Pyridoxine (vitamin B6) is essential for absorption and metabolism of amino acids and the development of red blood cells [7] . Dietary pyridoxine can also alter the appetite. Low level of pyridoxine depressed appetite in chickens [8] . Baby pigs with pyridoxine deficiency have poor appetite and growth [9] . Dietary pyridoxine significantly attenuated the anorexia caused by heat stress in fingerlings [10] . Our previous study also showed that dietary pyridoxine increased significantly food intake in a dose-dependent manner (0 to 20 mg/kg) in Rex rabbits [11] . But the effect of pyridoxine appetite-related peptides is still unknown. Pyridoxine is important for development and function of the nervous system. It acts as coenzymes for transaminases and controls the biosynthesis of neurotransmitters (e.g., gamma-aminobutyric acid, dopamine, and serotonin) [12] . Thus, we infer that the central and peripheric peptides may be regulated by the pyridoxine. In the present study, we investigated the effect of pyridoxine on the gene expression of food intake regulatory peptides in the hypothalamus and gastrointestinal tract of Rex rabbits. And the results will be useful to understood the progress of pyridoxine regulating energy homeostasis.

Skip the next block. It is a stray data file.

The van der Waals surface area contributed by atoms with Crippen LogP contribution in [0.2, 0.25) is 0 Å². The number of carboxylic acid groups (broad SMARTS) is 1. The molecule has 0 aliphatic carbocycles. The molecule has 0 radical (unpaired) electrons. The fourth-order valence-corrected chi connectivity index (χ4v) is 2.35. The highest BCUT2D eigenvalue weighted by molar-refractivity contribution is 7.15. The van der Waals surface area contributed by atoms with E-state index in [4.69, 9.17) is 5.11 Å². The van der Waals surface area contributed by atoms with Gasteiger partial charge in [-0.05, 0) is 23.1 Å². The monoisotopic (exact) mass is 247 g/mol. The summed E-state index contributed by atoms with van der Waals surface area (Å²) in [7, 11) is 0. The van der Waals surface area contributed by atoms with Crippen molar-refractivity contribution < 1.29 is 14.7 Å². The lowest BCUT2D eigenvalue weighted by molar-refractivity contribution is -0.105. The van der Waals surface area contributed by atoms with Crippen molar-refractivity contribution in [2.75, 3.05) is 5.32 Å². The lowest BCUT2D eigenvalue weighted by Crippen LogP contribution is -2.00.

2. Materials and Methods

2.1. Animals

Three-month-old Rex rabbits were individually housed in self-made cages (60 cm × 40 cm × 40 cm). Temperature and lighting were maintained according to commercial conditions. The diets were formulated according to the values to growing from de Blas and Mateos [13] and pelleted by pressure. The diameter of the pellets was 4 mm. All rabbits received a diet containing 16.5% crude protein, 17% crude fiber and 10.5 MJ/kg of digestible energy.

2.2. Experimental Protocol and Sample Collection

At 90 days of age, 32 rabbits of similar body weight (1682 ± 40 g) were divided into 2 groups, with 16 replicates per group and 1 rabbit per replicate. Rabbits were randomly subjected to 1 of the following 2 treatments: feeding basal diet (control; measured pyridoxine content was 4.51 mg/kg) or feeding basal diet with additional 10 mg/kg pyridoxine supplementation (pyridoxine; measured pyridoxine content was 14.64 mg/kg). The dose of pyridoxine was according to the study by Liu et al. [11] , which found the pyridoxine addition of 10 mg/kg in basal diet could significantly increase significantly food intake in Rex rabbits. The experiment lasted for 8 weeks which included 1-week adaptation period and 7-week experimental period. At the end of the trial, rabbits were electrically stunned and killed [14] . The ARC and PVN samples were collected according to the method described in Prior et al. [15] and Mano-Otagiri et al. [16] . The samples of the whole intestinal tract were removed, and segments were taken from the midpoint of duodenum (5 cm from the pylorus), jejunum (50% along the small intestine) and ileum (5 cm from the ileocecal junction) [17] . After being snap-frozen in liquid nitrogen, the tissue samples were stored at −80˚C until RNA extraction.